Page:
In addition to Torch Song Trilogy, La Cage aux Folles and A Catered Affair, Fierstein's Broadway acting credits include playing the mother, Edna Turnblad in Hairspray (2003), for which he won a Tony Award for Best Leading Actor in a Musical. He later replaced Alfred Molina as Tevye in the 2004 revival of Fiddler on the Roof. Fierstein and Tommy Tune are the only individuals to have won Tony Awards in four different categories.

Besides his leading role in the film version of Torch Song Trilogy co-starring Matthew Broderick and Anne Bancroft, Fierstein's film roles include Woody Allen's Bullets Over Broadway, Robin Williams' makeup-artist brother in Mrs. Doubtfire, and Merv Green in Death to Smoochy, in addition to parts in Garbo Talks, Duplex, Kull the Conqueror, and Independence Day. He narrated the documentary The Times of Harvey Milk, for which he won a News & Documentary Emmy Award. He also voiced the role of Yao in Walt Disney's animated feature Mulan, a role he later reprised for the video game Kingdom Hearts II and the direct-to-DVD sequel Mulan II.

On television, Fierstein was featured as the voice of Karl, Homer Simpson's assistant, in the "Simpson and Delilah" episode of The Simpsons, and the voice of Elmer in the 1999 HBO special based on his children's book The Sissy Duckling, which won the Humanitas Prize for Children's Animation. Additional credits include Miami Vice, Murder, She Wrote, the Showtime TV movie Common Ground (which he also wrote), and Cheers, which earned him an Emmy Award nomination for Outstanding Supporting Actor in a Comedy Series. He sang a tribute to Katie Couric on the Today Show on May 31, 2006, her last day as anchor. He appeared as Heat Miser in the television movie remake of The Year Without a Santa Claus in December 2006. More recent television performances include an episode of Family Guy, in which he played an overweight, chainsmoking mother. He also gave the voice-over for Lily in the "Last Cigarette Ever" episode of How I Met Your Mother when she gets a sore throat on account of too much smoking. Then toured as tevye after replacing Chaim Topol in "Fiddler on the Roof".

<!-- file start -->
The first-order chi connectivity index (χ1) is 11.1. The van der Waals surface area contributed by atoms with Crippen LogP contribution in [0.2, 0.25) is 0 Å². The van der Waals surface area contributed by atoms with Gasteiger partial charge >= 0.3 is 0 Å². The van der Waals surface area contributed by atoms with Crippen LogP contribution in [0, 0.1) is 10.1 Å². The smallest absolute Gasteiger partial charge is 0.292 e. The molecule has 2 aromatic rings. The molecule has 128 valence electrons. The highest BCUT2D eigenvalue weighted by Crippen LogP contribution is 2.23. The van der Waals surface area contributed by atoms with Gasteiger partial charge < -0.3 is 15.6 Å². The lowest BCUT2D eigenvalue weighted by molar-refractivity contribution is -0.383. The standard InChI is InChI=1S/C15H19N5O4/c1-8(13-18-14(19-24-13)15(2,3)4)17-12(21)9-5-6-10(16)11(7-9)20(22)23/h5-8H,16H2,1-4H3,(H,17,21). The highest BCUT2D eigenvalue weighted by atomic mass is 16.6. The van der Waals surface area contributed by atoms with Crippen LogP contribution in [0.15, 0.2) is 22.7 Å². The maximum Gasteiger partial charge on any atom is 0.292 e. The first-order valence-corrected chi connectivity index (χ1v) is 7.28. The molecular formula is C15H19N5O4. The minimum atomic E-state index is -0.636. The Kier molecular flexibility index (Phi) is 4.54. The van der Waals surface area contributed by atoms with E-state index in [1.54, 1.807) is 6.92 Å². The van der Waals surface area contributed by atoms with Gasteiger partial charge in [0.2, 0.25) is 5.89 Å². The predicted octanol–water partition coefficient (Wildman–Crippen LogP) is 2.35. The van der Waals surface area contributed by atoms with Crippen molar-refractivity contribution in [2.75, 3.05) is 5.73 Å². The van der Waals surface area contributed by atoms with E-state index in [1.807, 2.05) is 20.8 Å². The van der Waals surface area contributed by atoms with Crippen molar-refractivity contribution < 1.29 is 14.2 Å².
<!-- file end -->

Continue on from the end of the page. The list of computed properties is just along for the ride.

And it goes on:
References

  1. "Harvey Fierstein Biography". filmreference. 2008. Retrieved 2008-06-11. 
  2. Mark J. Terrill (27 November 2003). "'Hairspray' drag queen to play Mrs. Claus at Macy's parade". USATODAY. Retrieved 2008-06-11. 
  3. McKinley, Jesse (2005-01-02). "Fierstein As Tevye: Sounds Crazy, No?". The New York Times. p. 2.5. I mean, I don't believe in God, I don't believe in heaven or hell, but I pray three or four times a day. 
  4. "Harvey Fierstein". Broadway: The American Musical. Retrieved 2009-01-18. 
  5. "Harvey Fierstein political contributions". Retrieved 2009-03-21. 
  6. http://www.digitalspy.com/showbiz/news/a279192/newsies-getting-the-broadway-treatment.html

External links

  1. REDIRECT Template:IMDb name
  1. REDIRECT Template:DramaDesk PlayActor

Template:DramaDesk MusicalOutstandingActor 2001-2025

  1. REDIRECT Template:TonyAward PlayLeadActor
  2. REDIRECT Template:TonyAward MusicalLeadActor 2001–2025

it:Harvey Fierstein he:הארווי פירסטיין nl:Harvey Fierstein pl:Harvey Fierstein sh:Harvey Fierstein

Community content is available under CC-BY-SA unless otherwise noted.